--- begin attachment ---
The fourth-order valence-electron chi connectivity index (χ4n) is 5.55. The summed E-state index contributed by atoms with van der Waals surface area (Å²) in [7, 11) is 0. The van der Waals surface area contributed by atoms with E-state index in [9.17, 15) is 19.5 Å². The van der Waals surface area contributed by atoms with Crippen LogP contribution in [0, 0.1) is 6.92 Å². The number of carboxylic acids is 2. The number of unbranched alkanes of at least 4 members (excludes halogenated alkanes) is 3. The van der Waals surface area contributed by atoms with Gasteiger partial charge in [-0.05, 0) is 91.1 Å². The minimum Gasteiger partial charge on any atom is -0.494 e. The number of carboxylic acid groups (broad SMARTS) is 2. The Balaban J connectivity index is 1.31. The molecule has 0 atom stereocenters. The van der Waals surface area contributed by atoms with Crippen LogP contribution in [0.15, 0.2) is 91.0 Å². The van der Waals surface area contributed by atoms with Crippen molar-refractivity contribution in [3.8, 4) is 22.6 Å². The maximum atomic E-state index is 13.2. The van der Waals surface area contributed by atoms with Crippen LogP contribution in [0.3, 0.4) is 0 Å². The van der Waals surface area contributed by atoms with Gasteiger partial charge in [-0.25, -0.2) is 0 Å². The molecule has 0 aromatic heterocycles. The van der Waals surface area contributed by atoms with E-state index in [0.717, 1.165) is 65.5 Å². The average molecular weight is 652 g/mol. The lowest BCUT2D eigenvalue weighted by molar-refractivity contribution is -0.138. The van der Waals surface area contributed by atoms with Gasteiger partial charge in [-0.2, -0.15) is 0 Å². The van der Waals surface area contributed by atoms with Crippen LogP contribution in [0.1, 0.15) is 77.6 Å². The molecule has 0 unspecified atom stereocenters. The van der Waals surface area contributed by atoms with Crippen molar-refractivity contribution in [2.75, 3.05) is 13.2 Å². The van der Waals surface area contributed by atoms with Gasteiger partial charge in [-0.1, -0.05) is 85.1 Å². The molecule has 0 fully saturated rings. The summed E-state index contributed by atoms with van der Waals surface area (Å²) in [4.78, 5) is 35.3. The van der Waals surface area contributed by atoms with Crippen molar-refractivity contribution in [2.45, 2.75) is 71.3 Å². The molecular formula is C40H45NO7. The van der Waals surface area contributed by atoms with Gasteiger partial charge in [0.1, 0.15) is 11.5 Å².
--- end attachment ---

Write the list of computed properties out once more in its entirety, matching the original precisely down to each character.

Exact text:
The fourth-order valence-electron chi connectivity index (χ4n) is 5.55. The summed E-state index contributed by atoms with van der Waals surface area (Å²) in [7, 11) is 0. The van der Waals surface area contributed by atoms with E-state index in [9.17, 15) is 19.5 Å². The van der Waals surface area contributed by atoms with Crippen LogP contribution in [0, 0.1) is 6.92 Å². The number of carboxylic acids is 2. The number of unbranched alkanes of at least 4 members (excludes halogenated alkanes) is 3. The van der Waals surface area contributed by atoms with Gasteiger partial charge in [-0.05, 0) is 91.1 Å². The minimum Gasteiger partial charge on any atom is -0.494 e. The number of carboxylic acid groups (broad SMARTS) is 2. The Balaban J connectivity index is 1.31. The molecule has 0 atom stereocenters. The van der Waals surface area contributed by atoms with Crippen LogP contribution in [0.15, 0.2) is 91.0 Å². The van der Waals surface area contributed by atoms with Crippen molar-refractivity contribution in [3.8, 4) is 22.6 Å². The maximum atomic E-state index is 13.2. The van der Waals surface area contributed by atoms with Crippen LogP contribution in [0.3, 0.4) is 0 Å². The van der Waals surface area contributed by atoms with Gasteiger partial charge in [-0.25, -0.2) is 0 Å². The molecule has 0 aromatic heterocycles. The van der Waals surface area contributed by atoms with E-state index in [0.717, 1.165) is 65.5 Å². The average molecular weight is 652 g/mol. The lowest BCUT2D eigenvalue weighted by molar-refractivity contribution is -0.138. The van der Waals surface area contributed by atoms with Gasteiger partial charge in [-0.2, -0.15) is 0 Å². The van der Waals surface area contributed by atoms with Crippen LogP contribution in [0.1, 0.15) is 77.6 Å². The molecule has 0 unspecified atom stereocenters. The van der Waals surface area contributed by atoms with Crippen molar-refractivity contribution in [2.75, 3.05) is 13.2 Å². The van der Waals surface area contributed by atoms with Gasteiger partial charge in [-0.1, -0.05) is 85.1 Å². The molecule has 0 fully saturated rings. The summed E-state index contributed by atoms with van der Waals surface area (Å²) in [4.78, 5) is 35.3. The van der Waals surface area contributed by atoms with Crippen molar-refractivity contribution in [2.45, 2.75) is 71.3 Å². The molecular formula is C40H45NO7. The van der Waals surface area contributed by atoms with Gasteiger partial charge in [0.1, 0.15) is 11.5 Å².